Taking Work with Youth to New Levels
After three years of teaching high school Chris Miller found himself less interested in the material and more interested in the students themselves. With a BS in Secondary Education & Theater from Southwest Baptist University, he felt a call to take his work with youth to a new level.
“My greatest passion has been my students at school and the youth at my church,” he says. Budget cutbacks that reduced his hours at school, increased involvement with his church's youth program, and much reflection and prayer led Chris to the create program. He hopes to find a full time position as a youth pastor.
Gospel in Action
One of the experiences that make an impact on the students who go to Myanmar on pilgrimage each year is a visit to Ywama Baptist Church in Yangon. Rev. Dr. Maung Maung Yin is the pastor there. He also serves as the Dean at the Myanmar Institute of Theology with whom Central has a partnership.
The Ywama Medical Clinic is staffed on Sundays by volunteer medical personnel who are members of the Ywama Baptist Church and see the clinic as their ministry. They are able to treat each person for what would be the equivalent in Myanmar of a day’s wage - $1. Should a person need treatment through the local medical system, the expense would be much higher and compounded by the need to take off from work to go for treatment. Often individuals cannot afford the treatment, much less the loss of pay from missing work. In addition to the continued suffering of that individual, often another result is the spread of disease and suffering is multiplied.
The Ywama Clinic has treated over 6000 people in the years since it began. It continues to be a thriving ministry, one the Central Seminary community helps to support through funds and connections with others who can offer help. See the story below from Central’s President Molly T. Marshall who helped make such a connection during the seminary’s last visit there.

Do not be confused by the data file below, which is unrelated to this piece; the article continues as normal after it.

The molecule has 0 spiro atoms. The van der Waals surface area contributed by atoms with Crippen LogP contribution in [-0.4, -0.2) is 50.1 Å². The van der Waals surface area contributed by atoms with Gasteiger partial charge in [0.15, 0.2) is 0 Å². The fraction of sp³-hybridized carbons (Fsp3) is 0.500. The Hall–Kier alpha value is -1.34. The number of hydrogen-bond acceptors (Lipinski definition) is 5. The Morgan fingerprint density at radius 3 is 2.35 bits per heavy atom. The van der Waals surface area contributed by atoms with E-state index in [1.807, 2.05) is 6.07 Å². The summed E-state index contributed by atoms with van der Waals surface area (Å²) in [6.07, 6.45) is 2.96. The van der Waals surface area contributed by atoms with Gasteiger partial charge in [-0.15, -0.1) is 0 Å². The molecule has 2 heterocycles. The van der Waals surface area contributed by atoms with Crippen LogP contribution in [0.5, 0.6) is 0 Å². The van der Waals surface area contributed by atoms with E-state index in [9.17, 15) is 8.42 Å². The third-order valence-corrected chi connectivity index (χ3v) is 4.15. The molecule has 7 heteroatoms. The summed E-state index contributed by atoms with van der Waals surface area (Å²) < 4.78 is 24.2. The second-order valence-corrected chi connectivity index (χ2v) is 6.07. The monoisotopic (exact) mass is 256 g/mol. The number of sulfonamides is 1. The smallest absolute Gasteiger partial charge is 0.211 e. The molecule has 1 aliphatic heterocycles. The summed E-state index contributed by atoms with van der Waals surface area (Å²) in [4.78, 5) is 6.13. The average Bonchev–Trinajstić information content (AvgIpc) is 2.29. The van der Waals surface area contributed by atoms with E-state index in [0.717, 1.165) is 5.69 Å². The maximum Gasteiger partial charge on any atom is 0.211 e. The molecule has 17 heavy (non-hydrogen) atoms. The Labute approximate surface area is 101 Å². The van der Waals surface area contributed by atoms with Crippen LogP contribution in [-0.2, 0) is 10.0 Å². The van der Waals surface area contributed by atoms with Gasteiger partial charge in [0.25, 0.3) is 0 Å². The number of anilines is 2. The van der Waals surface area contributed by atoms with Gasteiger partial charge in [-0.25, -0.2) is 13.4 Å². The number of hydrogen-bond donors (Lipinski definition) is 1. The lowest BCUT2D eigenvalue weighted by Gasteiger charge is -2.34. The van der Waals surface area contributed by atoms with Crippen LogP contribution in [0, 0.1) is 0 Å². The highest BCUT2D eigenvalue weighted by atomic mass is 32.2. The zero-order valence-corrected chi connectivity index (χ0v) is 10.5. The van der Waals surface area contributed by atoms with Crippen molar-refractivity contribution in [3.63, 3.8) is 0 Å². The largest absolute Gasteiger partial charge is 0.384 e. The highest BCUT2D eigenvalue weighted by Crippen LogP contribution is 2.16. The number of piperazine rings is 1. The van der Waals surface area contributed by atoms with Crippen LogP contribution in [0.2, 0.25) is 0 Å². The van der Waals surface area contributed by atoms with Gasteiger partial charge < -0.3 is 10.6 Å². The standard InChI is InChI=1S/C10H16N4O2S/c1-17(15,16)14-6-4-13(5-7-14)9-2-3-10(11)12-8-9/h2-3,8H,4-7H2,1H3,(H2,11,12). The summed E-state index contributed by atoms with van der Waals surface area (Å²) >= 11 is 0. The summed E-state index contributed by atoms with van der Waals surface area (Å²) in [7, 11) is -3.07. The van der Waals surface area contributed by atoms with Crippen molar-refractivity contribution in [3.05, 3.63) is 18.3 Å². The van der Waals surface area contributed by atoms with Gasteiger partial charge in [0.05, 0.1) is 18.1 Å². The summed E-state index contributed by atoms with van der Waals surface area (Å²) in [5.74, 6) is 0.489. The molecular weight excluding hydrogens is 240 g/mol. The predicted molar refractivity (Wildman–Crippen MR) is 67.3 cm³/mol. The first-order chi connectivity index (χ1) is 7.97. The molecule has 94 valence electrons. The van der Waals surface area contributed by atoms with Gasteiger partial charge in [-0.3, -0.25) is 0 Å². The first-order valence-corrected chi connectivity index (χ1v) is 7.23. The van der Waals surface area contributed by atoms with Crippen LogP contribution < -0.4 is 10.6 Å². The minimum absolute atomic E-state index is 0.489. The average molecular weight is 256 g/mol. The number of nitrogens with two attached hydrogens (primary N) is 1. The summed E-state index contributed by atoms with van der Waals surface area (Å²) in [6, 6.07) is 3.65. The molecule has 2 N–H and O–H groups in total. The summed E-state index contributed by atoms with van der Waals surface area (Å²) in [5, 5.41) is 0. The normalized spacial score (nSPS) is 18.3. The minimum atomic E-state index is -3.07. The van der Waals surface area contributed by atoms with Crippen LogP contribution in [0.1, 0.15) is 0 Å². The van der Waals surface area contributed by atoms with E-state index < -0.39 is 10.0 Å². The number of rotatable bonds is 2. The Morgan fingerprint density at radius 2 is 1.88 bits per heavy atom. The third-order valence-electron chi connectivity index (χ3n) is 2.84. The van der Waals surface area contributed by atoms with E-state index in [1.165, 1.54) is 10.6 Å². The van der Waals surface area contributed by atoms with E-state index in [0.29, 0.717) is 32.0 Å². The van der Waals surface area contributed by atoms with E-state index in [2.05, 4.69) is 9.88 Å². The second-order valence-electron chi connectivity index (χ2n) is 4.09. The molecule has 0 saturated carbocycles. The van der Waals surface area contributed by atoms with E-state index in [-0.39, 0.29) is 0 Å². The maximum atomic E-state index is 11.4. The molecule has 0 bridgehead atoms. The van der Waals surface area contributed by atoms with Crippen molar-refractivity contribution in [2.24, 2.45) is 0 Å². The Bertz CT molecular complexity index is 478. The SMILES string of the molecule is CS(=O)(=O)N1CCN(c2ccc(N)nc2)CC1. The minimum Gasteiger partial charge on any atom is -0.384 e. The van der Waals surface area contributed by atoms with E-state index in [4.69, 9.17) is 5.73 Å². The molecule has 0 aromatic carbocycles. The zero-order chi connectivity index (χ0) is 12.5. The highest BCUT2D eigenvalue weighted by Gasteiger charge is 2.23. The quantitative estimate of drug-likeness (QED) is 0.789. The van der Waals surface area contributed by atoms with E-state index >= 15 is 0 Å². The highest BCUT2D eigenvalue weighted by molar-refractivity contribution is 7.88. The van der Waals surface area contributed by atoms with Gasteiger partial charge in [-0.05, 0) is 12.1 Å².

From President Molly T. Marshall’s Trinitarian Soundings Blog, posted January 30, 2012
Sharing in Mission
I got to visit my favorite Sunday School class yesterday—no, not the one at Prairie Baptist where I regularly (that might be debated) attend. I was at Third Baptist Church in St. Louis for the launching of a new seminary program, so I went to the class I will not miss when there, the Prayer Partners class. Faithfully led by Linda and Howard Roos, this class is comprised of differently abled persons who love God, each other, and the larger world.
The class has a practice of contributing spare change to a common fund that is designated for some missional purpose. Over the years, the class has contributed well over $4000 to varied initiatives, creatively making a significant impact. Yesterday, the class presented an absolutely stuffed spaghetti jar to me containing $99.85, mostly in coin saved from bus fare change. It was a hefty offering! They knew I was preparing to go to Myanmar once again and wanted to share out of their substance with needs there. Members of this class have little margin to be generous, yet over time and together their funds can be transformative.
I offered two options for disbursing their funds: either Myanmar Institute of Theology or the Ywama Baptist Church Medical Clinic, located in the Insein section of Yangon, near the seminary. Quickly and unanimously they said it should go to the medical clinic. Often facing the challenge of adequate medical care themselves, they were thrilled with the impact of their gift: one dollar per patient. I am grateful to carry their funds and present them in their behalf. I will do my best to convey to the medical staff the sacrifice involved in this gift and the reservoir of love from which it flows.
This class reminds me of Paul’s commendation of the Macedonians: “. . . they voluntarily gave according to their means, and even beyond their means . . . for the privilege of sharing in this ministry . . .” (2 Corinthians 8:3-4). Generous giving feeds the spring of joy, and the Prayer Partners demonstrate this fruit of the Spirit in abundance. Often dependent on others for transportation or special assistance, they enjoy and claim the empowerment of providing for others. They understand something of the mysterious calculus of grace; freely they have received, and freely they give.
After presenting the money, one by one members of the class prayed, some haltingly and some fluently, for our students and me. They prayed for our protection and the witness we will bear. As we complete final preparations for our pilgrimage, we go with added joy and strength because of their deep sharing in mission.
We invite you to make a difference with us in Myanmar. Click here to give $1 to treat 1 person at the Ywama Medical Clinic in Yangon, Myanmar.